The dogs that didn’t bark in the Blitz
Philip Howell (together with me) has just had out a new article in the Journal of Historical Geography vol 61 (2018) pp.44-52. It draws on the material of Mass-Observation to investigate the complexities of the emotional dynamic of the home front during the war. Thus the affect and emotion between people and individual companion animals were transmitted and amplified.
As I noted in my latest Great Cat & Dog Massacre book, we have argued here that British pet owners would typically rather struggle on and perhaps suffer with their companion animals, rather than have them summarily killed. (Although 400,000 cats and dogs were killed in the first week of war, this was related to the deaths of c.26% of animals in London.)
As we have concluded at the end of the article , even under the terrible conditions of the Blitz, dogs and other animals suffered alongside their owners, with anxiety and terror transmitted between pets and people. Both also provided each other with emotional support at a time of greatest stress. Mass Observation and the wartime state acknowledged this.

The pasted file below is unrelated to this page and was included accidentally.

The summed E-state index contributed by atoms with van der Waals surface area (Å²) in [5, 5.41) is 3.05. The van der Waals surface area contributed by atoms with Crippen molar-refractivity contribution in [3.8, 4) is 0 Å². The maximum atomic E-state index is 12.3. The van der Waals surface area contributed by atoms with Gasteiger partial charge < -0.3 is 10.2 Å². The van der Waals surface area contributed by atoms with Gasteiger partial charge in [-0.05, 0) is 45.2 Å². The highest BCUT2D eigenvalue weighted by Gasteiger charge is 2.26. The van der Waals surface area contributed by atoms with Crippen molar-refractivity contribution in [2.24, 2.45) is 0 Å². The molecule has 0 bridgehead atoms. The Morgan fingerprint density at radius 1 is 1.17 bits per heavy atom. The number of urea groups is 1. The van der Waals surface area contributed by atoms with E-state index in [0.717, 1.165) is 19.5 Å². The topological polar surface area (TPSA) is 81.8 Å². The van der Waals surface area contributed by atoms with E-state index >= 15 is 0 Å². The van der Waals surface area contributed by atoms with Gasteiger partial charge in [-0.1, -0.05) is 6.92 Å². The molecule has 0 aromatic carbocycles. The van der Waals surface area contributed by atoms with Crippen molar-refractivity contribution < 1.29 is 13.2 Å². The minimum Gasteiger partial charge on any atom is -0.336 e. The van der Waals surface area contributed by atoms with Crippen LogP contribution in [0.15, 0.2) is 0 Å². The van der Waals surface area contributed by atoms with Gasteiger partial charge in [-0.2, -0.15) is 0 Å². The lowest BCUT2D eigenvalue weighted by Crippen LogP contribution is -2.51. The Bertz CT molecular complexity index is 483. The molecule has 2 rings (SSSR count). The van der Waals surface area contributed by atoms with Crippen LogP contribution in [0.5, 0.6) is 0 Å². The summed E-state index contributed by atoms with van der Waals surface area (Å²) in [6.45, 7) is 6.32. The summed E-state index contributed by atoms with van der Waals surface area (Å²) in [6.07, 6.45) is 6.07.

Over the years, apart from various books, I have written articles in many academic journals including History Workshop Journal, Public Historian, Women’s History Review, International Journal of Heritage Studies, Australian Cultural History Journal, Society and Animals, Anthrozoos etc. However, this is the first time I have contributed, thanks to Philip Howell, to a specific geographical journal. I suspect I’m still remembering my earlier school experience of writing geography and now being pleased that previous images – carried out with bright coloured pencils – are not at all on this topic in these modern times!